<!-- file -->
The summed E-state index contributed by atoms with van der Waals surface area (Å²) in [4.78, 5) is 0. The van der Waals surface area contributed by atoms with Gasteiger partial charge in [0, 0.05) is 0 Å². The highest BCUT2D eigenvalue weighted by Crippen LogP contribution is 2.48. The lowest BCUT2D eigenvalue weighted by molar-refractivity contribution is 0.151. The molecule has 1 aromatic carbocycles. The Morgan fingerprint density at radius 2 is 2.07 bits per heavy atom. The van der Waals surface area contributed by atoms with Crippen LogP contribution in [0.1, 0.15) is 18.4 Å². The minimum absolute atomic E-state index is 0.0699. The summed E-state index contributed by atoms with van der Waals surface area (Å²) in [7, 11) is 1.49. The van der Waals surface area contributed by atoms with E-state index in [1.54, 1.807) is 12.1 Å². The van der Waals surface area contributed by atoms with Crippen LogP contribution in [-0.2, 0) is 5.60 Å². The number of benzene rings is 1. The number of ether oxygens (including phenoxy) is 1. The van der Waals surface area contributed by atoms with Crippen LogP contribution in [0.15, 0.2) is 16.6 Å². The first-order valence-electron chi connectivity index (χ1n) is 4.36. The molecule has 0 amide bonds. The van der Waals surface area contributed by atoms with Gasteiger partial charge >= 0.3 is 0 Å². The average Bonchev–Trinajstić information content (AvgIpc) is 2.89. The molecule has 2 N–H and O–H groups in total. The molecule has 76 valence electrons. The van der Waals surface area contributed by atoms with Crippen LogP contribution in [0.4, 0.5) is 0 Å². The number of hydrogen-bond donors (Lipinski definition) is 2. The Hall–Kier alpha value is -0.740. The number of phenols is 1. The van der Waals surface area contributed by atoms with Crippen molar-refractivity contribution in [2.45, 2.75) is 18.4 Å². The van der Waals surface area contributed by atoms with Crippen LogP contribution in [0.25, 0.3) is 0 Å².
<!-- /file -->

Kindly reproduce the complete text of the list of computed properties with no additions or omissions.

The summed E-state index contributed by atoms with van der Waals surface area (Å²) in [4.78, 5) is 0. The van der Waals surface area contributed by atoms with Gasteiger partial charge in [0, 0.05) is 0 Å². The highest BCUT2D eigenvalue weighted by Crippen LogP contribution is 2.48. The lowest BCUT2D eigenvalue weighted by molar-refractivity contribution is 0.151. The molecule has 1 aromatic carbocycles. The Morgan fingerprint density at radius 2 is 2.07 bits per heavy atom. The van der Waals surface area contributed by atoms with Crippen LogP contribution in [0.1, 0.15) is 18.4 Å². The minimum absolute atomic E-state index is 0.0699. The summed E-state index contributed by atoms with van der Waals surface area (Å²) in [7, 11) is 1.49. The van der Waals surface area contributed by atoms with E-state index in [1.54, 1.807) is 12.1 Å². The van der Waals surface area contributed by atoms with Crippen LogP contribution in [-0.2, 0) is 5.60 Å². The number of benzene rings is 1. The number of ether oxygens (including phenoxy) is 1. The van der Waals surface area contributed by atoms with Crippen LogP contribution in [0.15, 0.2) is 16.6 Å². The first-order valence-electron chi connectivity index (χ1n) is 4.36. The molecule has 0 amide bonds. The van der Waals surface area contributed by atoms with Gasteiger partial charge >= 0.3 is 0 Å². The average Bonchev–Trinajstić information content (AvgIpc) is 2.89. The molecule has 2 N–H and O–H groups in total. The molecule has 76 valence electrons. The van der Waals surface area contributed by atoms with Crippen LogP contribution in [0.4, 0.5) is 0 Å². The number of hydrogen-bond donors (Lipinski definition) is 2. The Hall–Kier alpha value is -0.740. The number of phenols is 1. The van der Waals surface area contributed by atoms with Crippen molar-refractivity contribution in [2.45, 2.75) is 18.4 Å². The van der Waals surface area contributed by atoms with Crippen LogP contribution in [0.25, 0.3) is 0 Å².